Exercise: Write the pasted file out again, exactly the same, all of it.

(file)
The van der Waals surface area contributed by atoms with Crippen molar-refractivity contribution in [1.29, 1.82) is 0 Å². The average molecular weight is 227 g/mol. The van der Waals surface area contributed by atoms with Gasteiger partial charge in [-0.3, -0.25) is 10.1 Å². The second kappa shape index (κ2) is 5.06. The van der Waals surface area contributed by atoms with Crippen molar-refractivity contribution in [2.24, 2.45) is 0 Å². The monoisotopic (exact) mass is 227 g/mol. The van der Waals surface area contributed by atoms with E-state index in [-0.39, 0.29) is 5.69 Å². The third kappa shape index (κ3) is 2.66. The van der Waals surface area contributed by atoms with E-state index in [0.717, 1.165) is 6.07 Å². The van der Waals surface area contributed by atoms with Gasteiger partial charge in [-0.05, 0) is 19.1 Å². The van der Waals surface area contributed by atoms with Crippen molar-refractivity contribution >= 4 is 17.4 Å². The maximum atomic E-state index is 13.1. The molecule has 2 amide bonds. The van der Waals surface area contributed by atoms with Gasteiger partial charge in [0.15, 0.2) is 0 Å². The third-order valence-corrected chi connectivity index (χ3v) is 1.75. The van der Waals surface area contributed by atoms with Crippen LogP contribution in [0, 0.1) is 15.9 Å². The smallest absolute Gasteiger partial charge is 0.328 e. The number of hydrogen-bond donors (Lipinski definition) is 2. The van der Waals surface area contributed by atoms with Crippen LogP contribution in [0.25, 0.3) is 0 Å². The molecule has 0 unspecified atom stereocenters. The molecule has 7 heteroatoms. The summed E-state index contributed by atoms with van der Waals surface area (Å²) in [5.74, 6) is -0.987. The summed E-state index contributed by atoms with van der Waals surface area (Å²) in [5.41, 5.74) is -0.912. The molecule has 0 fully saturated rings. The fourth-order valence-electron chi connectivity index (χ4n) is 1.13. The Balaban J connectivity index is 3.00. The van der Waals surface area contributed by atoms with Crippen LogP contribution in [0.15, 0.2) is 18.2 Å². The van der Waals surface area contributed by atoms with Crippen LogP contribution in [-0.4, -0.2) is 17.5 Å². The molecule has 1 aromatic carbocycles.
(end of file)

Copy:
The van der Waals surface area contributed by atoms with Crippen molar-refractivity contribution in [1.29, 1.82) is 0 Å². The average molecular weight is 227 g/mol. The van der Waals surface area contributed by atoms with Gasteiger partial charge in [-0.3, -0.25) is 10.1 Å². The second kappa shape index (κ2) is 5.06. The van der Waals surface area contributed by atoms with Crippen molar-refractivity contribution in [2.24, 2.45) is 0 Å². The monoisotopic (exact) mass is 227 g/mol. The van der Waals surface area contributed by atoms with E-state index in [-0.39, 0.29) is 5.69 Å². The third kappa shape index (κ3) is 2.66. The van der Waals surface area contributed by atoms with E-state index in [0.717, 1.165) is 6.07 Å². The van der Waals surface area contributed by atoms with Gasteiger partial charge in [-0.05, 0) is 19.1 Å². The van der Waals surface area contributed by atoms with Crippen molar-refractivity contribution >= 4 is 17.4 Å². The maximum atomic E-state index is 13.1. The molecule has 2 amide bonds. The van der Waals surface area contributed by atoms with Gasteiger partial charge in [0.15, 0.2) is 0 Å². The third-order valence-corrected chi connectivity index (χ3v) is 1.75. The van der Waals surface area contributed by atoms with Crippen LogP contribution in [0, 0.1) is 15.9 Å². The smallest absolute Gasteiger partial charge is 0.328 e. The number of hydrogen-bond donors (Lipinski definition) is 2. The van der Waals surface area contributed by atoms with Crippen LogP contribution in [0.25, 0.3) is 0 Å². The molecule has 0 unspecified atom stereocenters. The molecule has 7 heteroatoms. The summed E-state index contributed by atoms with van der Waals surface area (Å²) in [5.74, 6) is -0.987. The summed E-state index contributed by atoms with van der Waals surface area (Å²) in [5.41, 5.74) is -0.912. The molecule has 0 fully saturated rings. The fourth-order valence-electron chi connectivity index (χ4n) is 1.13. The Balaban J connectivity index is 3.00. The van der Waals surface area contributed by atoms with Crippen LogP contribution in [0.15, 0.2) is 18.2 Å². The van der Waals surface area contributed by atoms with Crippen LogP contribution in [-0.4, -0.2) is 17.5 Å². The molecule has 1 aromatic carbocycles.